Photo depicting a group of female-presenting individuals eating at a table filled with delicious food at Le's Deli and Bakery. A female-presenting restauranteur checks in on them.

Taste Global, Eat Local: Annual Plate of Nations Food Festival Ends This Weekend

by Nina Dubinsky

Take your taste buds on a world tour without leaving the South End! The 11th annual Plate of Nations, the signature event of South Seattle’s MLK Business Association, is here to expand your palate with dishes from around the world when you visit the 15 participating local restaurants.

The 16-day culinary event, ending Sunday, Sept. 26, gives visitors a chance to taste each eatery’s menu with shareable plates and samplers, priced at $20 and $35 respectively. These special menus are curated so customers can try fan-favorite dishes. Samples include mixed plates with a side of mac salad from Buddha Bruddah, mouth-watering doro wat with house-made injera from Amy’s Merkato, street-style tacos from El Quetzal, freshly fried catfish po’boys from Emerald City Fish & Chips, and authentic Philly cheesesteak from The Original Philly’s

“Plate of Nations is a great opportunity to showcase the neighborhood, and hopefully we’ll have a lot of diners from surrounding neighborhoods come,” said Drea Miller, co-owner of Buddha Bruddah. “The event is about representing different cultures — and that’s what our neighborhood is all about.”

Promotional image for Plate of Nations depicting menu items from Amy's Merkato.
Plate of Nations promotional image featuring delicious dishes from Amy’s Merkato. (Photo: The Elite Collective for Plate of Nations)

South Seattle boasts a culturally diverse food scene brimming with independently owned and operated restaurants thanks to the large population of immigrants that have settled in the Rainier Valley. With dishes from across the globe, many South End restaurants offer cultural favorites catering to the multitude of different BIPOC communities that make up South Seattle.

Plate of Nations was started by Asari Mohamath, a Cham Muslim refugee from Vietnam and former owner of Salima restaurant. Mohamath wanted to highlight, celebrate, and share the diverse flavors in the authentic cuisines offered by MLK restaurants. Julie Pham, former MLK Business Association board chair, said, “We were brainstorming new ideas for promoting the business district and everyone got excited about a food event, because food brings people together.”

“It really helps … when you do Plate of Nations, a lot of people who normally don’t eat the type of food you serve — they show up just to try it,” Talya Miller, owner of soul food restaurant The Comfort Zone, told the South Seattle Emerald.

“I’ve seen and found some really spectacular things during Plate of Nations. Taking the time to kind of look through it and, you know, just expand your palate is a great idea and a good thing to do. And it’s also a great way to support these local small businesses because we’re struggling to stay in business,” Miller continued. “Any support you can give to the Plate of Nations participants is welcomed and appreciated.”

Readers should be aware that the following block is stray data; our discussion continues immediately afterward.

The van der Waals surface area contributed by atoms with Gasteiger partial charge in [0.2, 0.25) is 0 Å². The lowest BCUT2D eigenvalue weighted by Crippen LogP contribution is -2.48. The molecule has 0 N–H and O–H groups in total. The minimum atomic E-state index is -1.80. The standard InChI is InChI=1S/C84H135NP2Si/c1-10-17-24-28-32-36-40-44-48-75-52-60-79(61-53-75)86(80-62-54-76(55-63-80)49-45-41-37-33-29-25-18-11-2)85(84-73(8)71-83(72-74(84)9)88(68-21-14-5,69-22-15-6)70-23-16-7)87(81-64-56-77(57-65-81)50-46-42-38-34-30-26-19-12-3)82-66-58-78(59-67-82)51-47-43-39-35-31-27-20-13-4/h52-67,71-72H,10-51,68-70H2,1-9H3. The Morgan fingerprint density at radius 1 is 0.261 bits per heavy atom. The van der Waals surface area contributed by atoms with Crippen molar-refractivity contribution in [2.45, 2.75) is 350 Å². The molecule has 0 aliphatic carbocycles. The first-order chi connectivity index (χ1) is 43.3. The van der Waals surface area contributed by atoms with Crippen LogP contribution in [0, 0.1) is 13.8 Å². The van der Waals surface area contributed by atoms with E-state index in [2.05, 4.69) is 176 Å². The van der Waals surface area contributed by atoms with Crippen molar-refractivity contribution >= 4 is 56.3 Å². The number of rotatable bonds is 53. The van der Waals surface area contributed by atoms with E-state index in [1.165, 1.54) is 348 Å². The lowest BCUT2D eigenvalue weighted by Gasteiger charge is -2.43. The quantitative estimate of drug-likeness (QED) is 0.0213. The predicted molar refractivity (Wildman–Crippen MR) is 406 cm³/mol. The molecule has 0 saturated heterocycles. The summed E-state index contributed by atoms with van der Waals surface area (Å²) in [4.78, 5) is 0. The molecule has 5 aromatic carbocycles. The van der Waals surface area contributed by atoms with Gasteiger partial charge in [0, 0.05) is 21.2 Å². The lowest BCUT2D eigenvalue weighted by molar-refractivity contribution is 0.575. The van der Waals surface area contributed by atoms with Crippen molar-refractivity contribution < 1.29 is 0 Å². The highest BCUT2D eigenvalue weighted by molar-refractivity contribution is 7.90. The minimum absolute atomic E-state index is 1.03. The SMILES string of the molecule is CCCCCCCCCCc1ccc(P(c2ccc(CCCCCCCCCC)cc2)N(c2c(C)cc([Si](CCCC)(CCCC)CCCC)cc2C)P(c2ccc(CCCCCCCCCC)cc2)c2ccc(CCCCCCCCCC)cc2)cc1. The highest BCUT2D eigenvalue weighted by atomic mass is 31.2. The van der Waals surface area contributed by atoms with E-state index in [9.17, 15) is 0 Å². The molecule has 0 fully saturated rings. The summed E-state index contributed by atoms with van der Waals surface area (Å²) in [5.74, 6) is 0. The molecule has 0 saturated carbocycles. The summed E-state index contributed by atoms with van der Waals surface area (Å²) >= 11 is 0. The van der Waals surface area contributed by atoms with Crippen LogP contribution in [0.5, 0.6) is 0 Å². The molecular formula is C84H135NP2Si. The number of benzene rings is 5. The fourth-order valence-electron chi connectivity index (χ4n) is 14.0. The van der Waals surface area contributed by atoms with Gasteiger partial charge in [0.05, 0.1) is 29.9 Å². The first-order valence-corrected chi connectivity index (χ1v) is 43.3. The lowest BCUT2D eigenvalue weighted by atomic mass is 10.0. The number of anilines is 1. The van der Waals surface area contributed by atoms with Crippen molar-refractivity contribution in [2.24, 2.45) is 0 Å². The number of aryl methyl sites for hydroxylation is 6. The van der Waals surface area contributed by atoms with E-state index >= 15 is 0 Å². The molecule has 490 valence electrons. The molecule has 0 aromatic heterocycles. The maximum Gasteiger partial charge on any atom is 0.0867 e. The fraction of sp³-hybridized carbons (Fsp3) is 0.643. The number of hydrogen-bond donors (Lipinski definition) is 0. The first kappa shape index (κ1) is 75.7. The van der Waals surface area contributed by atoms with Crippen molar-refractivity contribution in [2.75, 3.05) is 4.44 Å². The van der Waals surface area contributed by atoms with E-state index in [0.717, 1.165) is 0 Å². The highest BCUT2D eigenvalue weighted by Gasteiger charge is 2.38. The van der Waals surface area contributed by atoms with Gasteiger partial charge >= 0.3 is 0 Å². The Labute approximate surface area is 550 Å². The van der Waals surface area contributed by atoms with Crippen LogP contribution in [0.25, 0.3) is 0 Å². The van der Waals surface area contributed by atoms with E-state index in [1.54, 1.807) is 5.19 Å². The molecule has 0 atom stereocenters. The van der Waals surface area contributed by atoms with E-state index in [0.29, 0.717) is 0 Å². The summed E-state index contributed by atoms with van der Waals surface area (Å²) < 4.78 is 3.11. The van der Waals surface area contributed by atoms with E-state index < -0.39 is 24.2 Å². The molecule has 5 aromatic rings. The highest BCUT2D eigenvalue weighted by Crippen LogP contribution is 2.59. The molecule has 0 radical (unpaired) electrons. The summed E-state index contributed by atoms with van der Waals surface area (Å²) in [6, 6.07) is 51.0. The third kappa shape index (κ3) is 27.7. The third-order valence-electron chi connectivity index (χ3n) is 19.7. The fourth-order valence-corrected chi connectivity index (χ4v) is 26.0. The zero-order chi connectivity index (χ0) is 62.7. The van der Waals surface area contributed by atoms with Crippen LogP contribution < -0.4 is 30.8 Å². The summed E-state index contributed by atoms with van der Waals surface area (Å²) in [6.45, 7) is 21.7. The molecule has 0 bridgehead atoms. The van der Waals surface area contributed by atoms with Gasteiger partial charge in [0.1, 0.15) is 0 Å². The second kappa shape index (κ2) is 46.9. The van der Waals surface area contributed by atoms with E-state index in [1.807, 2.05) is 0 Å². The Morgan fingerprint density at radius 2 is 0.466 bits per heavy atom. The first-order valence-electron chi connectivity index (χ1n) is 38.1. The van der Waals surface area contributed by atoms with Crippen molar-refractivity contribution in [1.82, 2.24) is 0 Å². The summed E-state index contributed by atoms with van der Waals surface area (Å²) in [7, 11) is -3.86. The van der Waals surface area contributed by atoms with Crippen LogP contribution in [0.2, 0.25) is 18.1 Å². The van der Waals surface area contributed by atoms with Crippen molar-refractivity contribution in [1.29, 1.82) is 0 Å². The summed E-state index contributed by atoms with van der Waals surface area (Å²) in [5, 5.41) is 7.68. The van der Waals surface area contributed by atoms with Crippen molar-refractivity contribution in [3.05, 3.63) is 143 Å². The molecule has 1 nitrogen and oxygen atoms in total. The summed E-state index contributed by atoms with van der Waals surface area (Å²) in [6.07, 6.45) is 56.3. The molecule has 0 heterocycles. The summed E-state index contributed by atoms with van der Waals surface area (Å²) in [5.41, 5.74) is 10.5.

“We get so many new customers during the event not just because our food is so good,” said Guy Thomas, owner of The Original Philly’s, “but also because it is fun to participate in Plate of Nations.”

Promotional image for Plate of Nations depicting menu items from the Comfort Zone.
Plate of Nations promotional image featuring tasty treats from The Comfort Zone. (Photo: The Elite Collective for Plate of Nations)

The pandemic has kept many folks at home and out of restaurants for so long, this event is also a powerful way to bring the community together again. 

“Well, while all Plate of Nations participating restaurants do, of course, offer individual entrees as a normal course of business, the idea of offering shareable plates is foundational to our event. Yes, having shareable meals allows for a sampling of various dishes that might not regularly be offered in one serving, but they go deeper than that. In a time when divisiveness, alienation, and polarization seem to seize the day, the dinner table is one of the few areas that can still function as a unifier,” reads the Plate of Nations website.

Good eats and community aside, there are additional incentives for trying the participating restaurants. Visitors can download a Plate of Nations Passport and, while eating their way through the list, can win prizes including gift cards to participating restaurants and special Plate of Nations merch. Stay up-to-date on news and updates about pop-ups and events at participating restaurants by following Plate of Nations on Instagram.

Call a friend, bring your partner, or surprise your family this weekend — the event ends this Sunday, Sept. 26. You can find the full list of participating restaurants along with event details on the Plate of Nations site.

Nina Dubinsky (she/they) is a South Seattle-based freelance writer and artist with a passion for all things art, food, and internet. Keep up with them on Instagram @nocturnina.

📸 Featured Image: Diners enjoy delectable delights at Le’s Deli & Bakery. (Photo: The Elite Collective for Plate of Nations)

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